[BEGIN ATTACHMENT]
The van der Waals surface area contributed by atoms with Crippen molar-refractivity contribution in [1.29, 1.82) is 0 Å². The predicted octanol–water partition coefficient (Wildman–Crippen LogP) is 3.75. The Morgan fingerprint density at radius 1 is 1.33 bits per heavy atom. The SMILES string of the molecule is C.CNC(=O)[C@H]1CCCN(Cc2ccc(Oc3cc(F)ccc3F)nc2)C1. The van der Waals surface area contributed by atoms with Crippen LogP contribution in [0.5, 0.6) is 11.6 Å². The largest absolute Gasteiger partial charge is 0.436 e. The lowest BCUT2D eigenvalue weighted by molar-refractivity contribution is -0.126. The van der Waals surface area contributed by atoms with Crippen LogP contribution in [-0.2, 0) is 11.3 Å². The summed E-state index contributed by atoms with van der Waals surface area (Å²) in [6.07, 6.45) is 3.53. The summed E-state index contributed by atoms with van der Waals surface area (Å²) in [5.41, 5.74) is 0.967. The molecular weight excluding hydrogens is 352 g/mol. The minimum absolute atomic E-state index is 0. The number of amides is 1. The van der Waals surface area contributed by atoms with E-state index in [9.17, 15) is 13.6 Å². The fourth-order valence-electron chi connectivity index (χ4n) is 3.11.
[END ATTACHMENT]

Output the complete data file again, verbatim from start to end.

The van der Waals surface area contributed by atoms with Crippen molar-refractivity contribution in [1.29, 1.82) is 0 Å². The predicted octanol–water partition coefficient (Wildman–Crippen LogP) is 3.75. The Morgan fingerprint density at radius 1 is 1.33 bits per heavy atom. The SMILES string of the molecule is C.CNC(=O)[C@H]1CCCN(Cc2ccc(Oc3cc(F)ccc3F)nc2)C1. The van der Waals surface area contributed by atoms with Crippen LogP contribution in [0.5, 0.6) is 11.6 Å². The largest absolute Gasteiger partial charge is 0.436 e. The lowest BCUT2D eigenvalue weighted by molar-refractivity contribution is -0.126. The van der Waals surface area contributed by atoms with Crippen LogP contribution in [-0.2, 0) is 11.3 Å². The summed E-state index contributed by atoms with van der Waals surface area (Å²) in [6.07, 6.45) is 3.53. The summed E-state index contributed by atoms with van der Waals surface area (Å²) in [5.41, 5.74) is 0.967. The molecular weight excluding hydrogens is 352 g/mol. The minimum absolute atomic E-state index is 0. The number of amides is 1. The van der Waals surface area contributed by atoms with E-state index in [9.17, 15) is 13.6 Å². The fourth-order valence-electron chi connectivity index (χ4n) is 3.11.